There are 20 types of poisonous snakes in Belize. Venomous if you prefer and about 9 of these will do you harm. Some will kill you. Fairly quickly.
Paula and I were holding about 4 snakes between us when our snake wrangler/expert pulled a fairly small snake from its hiding place. It had the familiar wedge shaped viper type head and it was coiled back at the neck in the classic striking position.
“This is da Fer de Lance,” he said in his creole rapid fire dialog. “It is one of very few snakes that will chase you down to bite you.”
He rattled off the names of the others and I recognized them all. I had seen them on television shows with titles like “Worlds Most Dangerous Snakes” and that sort of thing.
The snakes in my hands seemed a wee bit agitated by the latest snake out of the box so I backed off a step and fired a question.
“So, you have been bitten a few times and have built up anti toxins in your body, I guess”?
“No” , he replied. “I have never been bitten by a venomous snake.” He went on to enlighten us about his theories on the vibes we put out around the snakes and how they can sense whether we mean them harm or not. Uhuh, did you just tell us that this snake will attack and chase you down to bite you ? My flight for life vibe would be pegged as I ran screaming through the jungle to get away. Would it really help that I was obviously intending no harm by running for my life?
“A small Fer De Lance like the one you are holding way too close to my arm there…?”
He finished my thought. “Would kill you”
I gave him my most convincing ‘put the snake back in the box look’. It worked, eventually.
Our snake encounter had been one of those quirky happenstances that we most enjoy about random travel. This Sunday morning had started out as a planned trip to the Mayan city of Lamanai. My boss had called about 07:30 and changed the itinerary. I would fly that afternoon and we would need to be back earlier. Plan “B”then. We would drive to the town of Orange Walk with our friend and neighbor Ali. Rather than dropping Ali at Orange Walk and catching a boat to Lamanai, the three of us would tour the town together.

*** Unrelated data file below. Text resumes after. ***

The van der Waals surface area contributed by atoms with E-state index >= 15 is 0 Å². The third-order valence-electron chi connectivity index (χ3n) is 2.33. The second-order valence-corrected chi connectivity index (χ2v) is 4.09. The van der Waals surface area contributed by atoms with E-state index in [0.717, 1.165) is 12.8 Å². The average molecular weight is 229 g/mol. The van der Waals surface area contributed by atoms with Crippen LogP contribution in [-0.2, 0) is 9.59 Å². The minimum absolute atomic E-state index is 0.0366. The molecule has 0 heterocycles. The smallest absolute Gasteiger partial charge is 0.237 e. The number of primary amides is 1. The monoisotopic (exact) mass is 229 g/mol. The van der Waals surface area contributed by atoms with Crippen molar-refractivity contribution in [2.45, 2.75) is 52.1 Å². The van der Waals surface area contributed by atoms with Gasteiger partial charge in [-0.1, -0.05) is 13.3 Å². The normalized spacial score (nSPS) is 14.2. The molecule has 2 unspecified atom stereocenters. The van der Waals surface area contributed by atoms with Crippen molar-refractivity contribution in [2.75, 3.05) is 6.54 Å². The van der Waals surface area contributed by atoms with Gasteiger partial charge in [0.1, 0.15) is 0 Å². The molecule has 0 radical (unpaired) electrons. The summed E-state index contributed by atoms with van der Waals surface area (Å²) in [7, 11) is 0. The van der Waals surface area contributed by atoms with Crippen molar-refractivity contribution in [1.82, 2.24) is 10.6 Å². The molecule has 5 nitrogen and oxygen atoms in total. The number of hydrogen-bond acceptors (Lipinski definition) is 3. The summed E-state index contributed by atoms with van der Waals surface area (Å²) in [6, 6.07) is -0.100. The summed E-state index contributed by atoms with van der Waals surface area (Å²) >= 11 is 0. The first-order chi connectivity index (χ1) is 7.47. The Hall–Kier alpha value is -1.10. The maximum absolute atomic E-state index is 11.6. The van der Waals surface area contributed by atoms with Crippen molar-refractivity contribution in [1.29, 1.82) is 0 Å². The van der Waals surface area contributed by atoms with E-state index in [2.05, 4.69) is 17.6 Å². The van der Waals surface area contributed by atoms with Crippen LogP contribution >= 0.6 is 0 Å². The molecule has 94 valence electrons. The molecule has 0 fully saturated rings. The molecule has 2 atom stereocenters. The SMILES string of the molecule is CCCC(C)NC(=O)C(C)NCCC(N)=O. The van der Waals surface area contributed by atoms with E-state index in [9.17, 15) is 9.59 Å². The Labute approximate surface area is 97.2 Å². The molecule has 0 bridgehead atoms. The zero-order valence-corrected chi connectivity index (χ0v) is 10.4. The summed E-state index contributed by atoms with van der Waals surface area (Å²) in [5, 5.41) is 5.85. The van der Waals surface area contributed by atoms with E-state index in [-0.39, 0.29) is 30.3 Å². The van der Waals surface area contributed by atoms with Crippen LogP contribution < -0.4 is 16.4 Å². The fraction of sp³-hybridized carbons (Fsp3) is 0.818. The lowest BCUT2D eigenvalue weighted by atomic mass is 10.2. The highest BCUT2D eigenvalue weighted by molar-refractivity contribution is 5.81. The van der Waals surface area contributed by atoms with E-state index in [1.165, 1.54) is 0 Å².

Part way to Orange Walk, Ali mentions the turn off to the Mayan site of Altun Ha just ahead. Orange Walk can wait, we are off to Altun Ha!
Ali has been living on and off in Belize for about five years and knows most everyone of interest. On the road to Altun Ha, Ali points out a typical Belizean two story shack. The gentlemen from the second floor porch waves at me and Ali explained that Baldy has the only snake exhibit with poisonous snakes in Belize. I wonder how much competition you would have in that type of business? First Altun Ha and then we can maybe check out the snakes, or not.
After a few very enjoyable hours wandering the grounds at Altun Ha we were heading back from whence we came. I was not really thinking much about the snake guy as we passed slowly by his place until we saw him waving and smiling with the Anteater on his arm. Braking and parking, Paula starts to make the same noise she reserves for little puppies and such.
Introductions and some catch up dialog between Ali and Baldy and then the question.
“Would you like to hold him,” Baldy asks me?
You bet. Watch the claws and let him hold you. Not the other way around. Solid muscle with front legs proportional to that of a gorilla and claws like a Badger. I am thinking just how strong that prehensile tail is wrapped around my wrist when Baldy mentions that he has only had him for five days.
“And before that?” I ask
“Walking around da jungle,” Baldy replies. Baldy goes onto tell us just how much work it is getting an anteater domesticated.
“Dey will tear right through wood walls and floors with those claws. When it time to eat dey are relentless. You either get dem some termites or dey spend da next 6 hours trying. Da first anteater I ‘ad about tore my floor out”
Time to get those claws off my pilot soft, fleshy little arms. Baldy slashed open a termite nest with his machete. He’d removed it from the jungle and it was laying on the ground. The anteater began licking up termites like a kitten in a bowl of milk. A few weeks earlier Paula and I had gobbled a few termites ourselves while on a guided jungle walk. They taste just like fresh carrots. I am sure that eating a few termites is a much less daunting task than trying to tame a termite-eating anteater.
We slipped Baldy a few bucks for his time and tour and cruised on down the road. Baldy was going to use the money to build a bigger snake enclosure. Whether he does, or just does the Belizean thing and gets a big sound system for the shack is his business. Some snake mellowing tunes might be a good thing. “Good Vibrations” by the Beach Boys maybe.
Just as long as it doesn’t upset the Anteater.